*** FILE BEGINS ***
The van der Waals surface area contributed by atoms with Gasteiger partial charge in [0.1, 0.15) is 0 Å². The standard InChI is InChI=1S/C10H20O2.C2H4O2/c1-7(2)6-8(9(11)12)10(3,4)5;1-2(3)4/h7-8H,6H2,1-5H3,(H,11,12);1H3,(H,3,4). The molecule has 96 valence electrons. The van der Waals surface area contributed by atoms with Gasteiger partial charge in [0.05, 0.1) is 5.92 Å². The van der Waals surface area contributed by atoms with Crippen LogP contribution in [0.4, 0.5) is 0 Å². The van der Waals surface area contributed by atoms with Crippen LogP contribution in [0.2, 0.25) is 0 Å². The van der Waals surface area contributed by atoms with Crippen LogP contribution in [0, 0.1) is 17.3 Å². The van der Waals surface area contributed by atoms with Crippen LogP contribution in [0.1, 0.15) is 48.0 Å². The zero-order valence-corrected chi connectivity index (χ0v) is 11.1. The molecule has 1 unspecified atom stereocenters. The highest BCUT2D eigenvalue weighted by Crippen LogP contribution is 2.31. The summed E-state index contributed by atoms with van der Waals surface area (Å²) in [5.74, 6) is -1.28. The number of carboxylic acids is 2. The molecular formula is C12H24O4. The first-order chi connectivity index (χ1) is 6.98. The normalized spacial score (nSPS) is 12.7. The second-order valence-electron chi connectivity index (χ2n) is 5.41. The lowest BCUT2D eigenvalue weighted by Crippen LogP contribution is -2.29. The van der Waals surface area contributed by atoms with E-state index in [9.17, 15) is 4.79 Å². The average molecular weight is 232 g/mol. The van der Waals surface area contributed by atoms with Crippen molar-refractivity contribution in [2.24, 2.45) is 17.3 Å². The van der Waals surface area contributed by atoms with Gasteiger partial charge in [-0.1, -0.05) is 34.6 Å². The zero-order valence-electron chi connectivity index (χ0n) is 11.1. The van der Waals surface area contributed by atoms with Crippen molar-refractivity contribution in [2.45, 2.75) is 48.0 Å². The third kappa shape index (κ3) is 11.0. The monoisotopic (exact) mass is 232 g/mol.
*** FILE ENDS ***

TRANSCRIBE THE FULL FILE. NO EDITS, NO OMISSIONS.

The van der Waals surface area contributed by atoms with Gasteiger partial charge in [0.1, 0.15) is 0 Å². The standard InChI is InChI=1S/C10H20O2.C2H4O2/c1-7(2)6-8(9(11)12)10(3,4)5;1-2(3)4/h7-8H,6H2,1-5H3,(H,11,12);1H3,(H,3,4). The molecule has 96 valence electrons. The van der Waals surface area contributed by atoms with Gasteiger partial charge in [0.05, 0.1) is 5.92 Å². The van der Waals surface area contributed by atoms with Crippen LogP contribution in [0.4, 0.5) is 0 Å². The van der Waals surface area contributed by atoms with Crippen LogP contribution in [0.2, 0.25) is 0 Å². The van der Waals surface area contributed by atoms with Crippen LogP contribution in [0, 0.1) is 17.3 Å². The van der Waals surface area contributed by atoms with Crippen LogP contribution in [0.1, 0.15) is 48.0 Å². The zero-order valence-corrected chi connectivity index (χ0v) is 11.1. The molecule has 1 unspecified atom stereocenters. The highest BCUT2D eigenvalue weighted by Crippen LogP contribution is 2.31. The summed E-state index contributed by atoms with van der Waals surface area (Å²) in [5.74, 6) is -1.28. The number of carboxylic acids is 2. The molecular formula is C12H24O4. The first-order chi connectivity index (χ1) is 6.98. The normalized spacial score (nSPS) is 12.7. The second-order valence-electron chi connectivity index (χ2n) is 5.41. The lowest BCUT2D eigenvalue weighted by Crippen LogP contribution is -2.29. The van der Waals surface area contributed by atoms with E-state index in [9.17, 15) is 4.79 Å². The average molecular weight is 232 g/mol. The van der Waals surface area contributed by atoms with Crippen molar-refractivity contribution in [2.24, 2.45) is 17.3 Å². The van der Waals surface area contributed by atoms with Gasteiger partial charge in [-0.1, -0.05) is 34.6 Å². The zero-order valence-electron chi connectivity index (χ0n) is 11.1. The van der Waals surface area contributed by atoms with Crippen molar-refractivity contribution in [2.45, 2.75) is 48.0 Å². The third kappa shape index (κ3) is 11.0. The monoisotopic (exact) mass is 232 g/mol.